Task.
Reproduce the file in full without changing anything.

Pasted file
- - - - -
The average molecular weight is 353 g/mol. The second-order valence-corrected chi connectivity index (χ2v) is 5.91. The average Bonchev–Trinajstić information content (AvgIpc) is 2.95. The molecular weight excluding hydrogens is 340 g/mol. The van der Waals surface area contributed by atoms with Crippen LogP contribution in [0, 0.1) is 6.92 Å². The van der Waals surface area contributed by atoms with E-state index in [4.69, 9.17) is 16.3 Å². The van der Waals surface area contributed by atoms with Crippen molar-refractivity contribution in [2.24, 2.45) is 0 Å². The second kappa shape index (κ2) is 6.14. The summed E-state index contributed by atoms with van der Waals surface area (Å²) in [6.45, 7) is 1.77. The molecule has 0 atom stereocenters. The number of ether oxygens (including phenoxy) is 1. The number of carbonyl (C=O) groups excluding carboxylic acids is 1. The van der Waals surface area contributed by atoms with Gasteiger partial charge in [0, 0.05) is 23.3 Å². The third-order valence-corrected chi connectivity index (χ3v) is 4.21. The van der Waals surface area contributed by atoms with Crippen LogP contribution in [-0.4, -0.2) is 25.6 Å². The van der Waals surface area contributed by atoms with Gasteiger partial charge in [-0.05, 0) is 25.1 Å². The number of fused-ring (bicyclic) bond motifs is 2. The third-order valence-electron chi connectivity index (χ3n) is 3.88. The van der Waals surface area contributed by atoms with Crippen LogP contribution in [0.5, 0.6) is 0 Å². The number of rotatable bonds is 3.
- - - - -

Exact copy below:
The average molecular weight is 353 g/mol. The second-order valence-corrected chi connectivity index (χ2v) is 5.91. The average Bonchev–Trinajstić information content (AvgIpc) is 2.95. The molecular weight excluding hydrogens is 340 g/mol. The van der Waals surface area contributed by atoms with Crippen LogP contribution in [0, 0.1) is 6.92 Å². The van der Waals surface area contributed by atoms with E-state index in [4.69, 9.17) is 16.3 Å². The van der Waals surface area contributed by atoms with Crippen molar-refractivity contribution in [2.24, 2.45) is 0 Å². The second kappa shape index (κ2) is 6.14. The summed E-state index contributed by atoms with van der Waals surface area (Å²) in [6.45, 7) is 1.77. The molecule has 0 atom stereocenters. The number of ether oxygens (including phenoxy) is 1. The number of carbonyl (C=O) groups excluding carboxylic acids is 1. The van der Waals surface area contributed by atoms with Gasteiger partial charge in [0, 0.05) is 23.3 Å². The third-order valence-corrected chi connectivity index (χ3v) is 4.21. The van der Waals surface area contributed by atoms with Crippen LogP contribution in [-0.4, -0.2) is 25.6 Å². The van der Waals surface area contributed by atoms with Gasteiger partial charge in [-0.05, 0) is 25.1 Å². The number of fused-ring (bicyclic) bond motifs is 2. The third-order valence-electron chi connectivity index (χ3n) is 3.88. The van der Waals surface area contributed by atoms with Crippen LogP contribution in [0.5, 0.6) is 0 Å². The number of rotatable bonds is 3.